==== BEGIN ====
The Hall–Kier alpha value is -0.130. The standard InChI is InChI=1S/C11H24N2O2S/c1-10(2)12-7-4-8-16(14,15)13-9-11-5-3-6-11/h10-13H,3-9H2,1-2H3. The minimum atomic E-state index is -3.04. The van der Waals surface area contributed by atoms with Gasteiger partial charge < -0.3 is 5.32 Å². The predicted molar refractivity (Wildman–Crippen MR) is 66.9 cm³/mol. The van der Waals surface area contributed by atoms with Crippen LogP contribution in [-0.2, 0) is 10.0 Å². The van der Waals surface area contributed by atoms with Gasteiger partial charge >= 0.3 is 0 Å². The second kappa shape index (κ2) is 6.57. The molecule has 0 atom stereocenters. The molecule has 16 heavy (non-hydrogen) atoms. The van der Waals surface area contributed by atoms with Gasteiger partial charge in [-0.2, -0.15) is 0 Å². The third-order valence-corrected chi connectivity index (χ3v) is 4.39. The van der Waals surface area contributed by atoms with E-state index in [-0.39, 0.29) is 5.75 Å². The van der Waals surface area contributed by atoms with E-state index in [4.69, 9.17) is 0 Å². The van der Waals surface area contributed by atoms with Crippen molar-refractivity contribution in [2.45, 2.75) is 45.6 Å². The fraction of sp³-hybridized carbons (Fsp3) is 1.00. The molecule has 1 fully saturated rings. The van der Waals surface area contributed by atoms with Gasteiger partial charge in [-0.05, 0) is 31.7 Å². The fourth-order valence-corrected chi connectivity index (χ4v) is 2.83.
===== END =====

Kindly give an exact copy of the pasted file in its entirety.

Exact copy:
The Hall–Kier alpha value is -0.130. The standard InChI is InChI=1S/C11H24N2O2S/c1-10(2)12-7-4-8-16(14,15)13-9-11-5-3-6-11/h10-13H,3-9H2,1-2H3. The minimum atomic E-state index is -3.04. The van der Waals surface area contributed by atoms with Gasteiger partial charge < -0.3 is 5.32 Å². The predicted molar refractivity (Wildman–Crippen MR) is 66.9 cm³/mol. The van der Waals surface area contributed by atoms with Crippen LogP contribution in [-0.2, 0) is 10.0 Å². The van der Waals surface area contributed by atoms with Gasteiger partial charge >= 0.3 is 0 Å². The second kappa shape index (κ2) is 6.57. The molecule has 0 atom stereocenters. The molecule has 16 heavy (non-hydrogen) atoms. The van der Waals surface area contributed by atoms with Gasteiger partial charge in [-0.2, -0.15) is 0 Å². The third-order valence-corrected chi connectivity index (χ3v) is 4.39. The van der Waals surface area contributed by atoms with E-state index in [-0.39, 0.29) is 5.75 Å². The van der Waals surface area contributed by atoms with E-state index in [4.69, 9.17) is 0 Å². The van der Waals surface area contributed by atoms with Crippen molar-refractivity contribution in [2.45, 2.75) is 45.6 Å². The fraction of sp³-hybridized carbons (Fsp3) is 1.00. The molecule has 1 fully saturated rings. The van der Waals surface area contributed by atoms with Gasteiger partial charge in [-0.05, 0) is 31.7 Å². The fourth-order valence-corrected chi connectivity index (χ4v) is 2.83.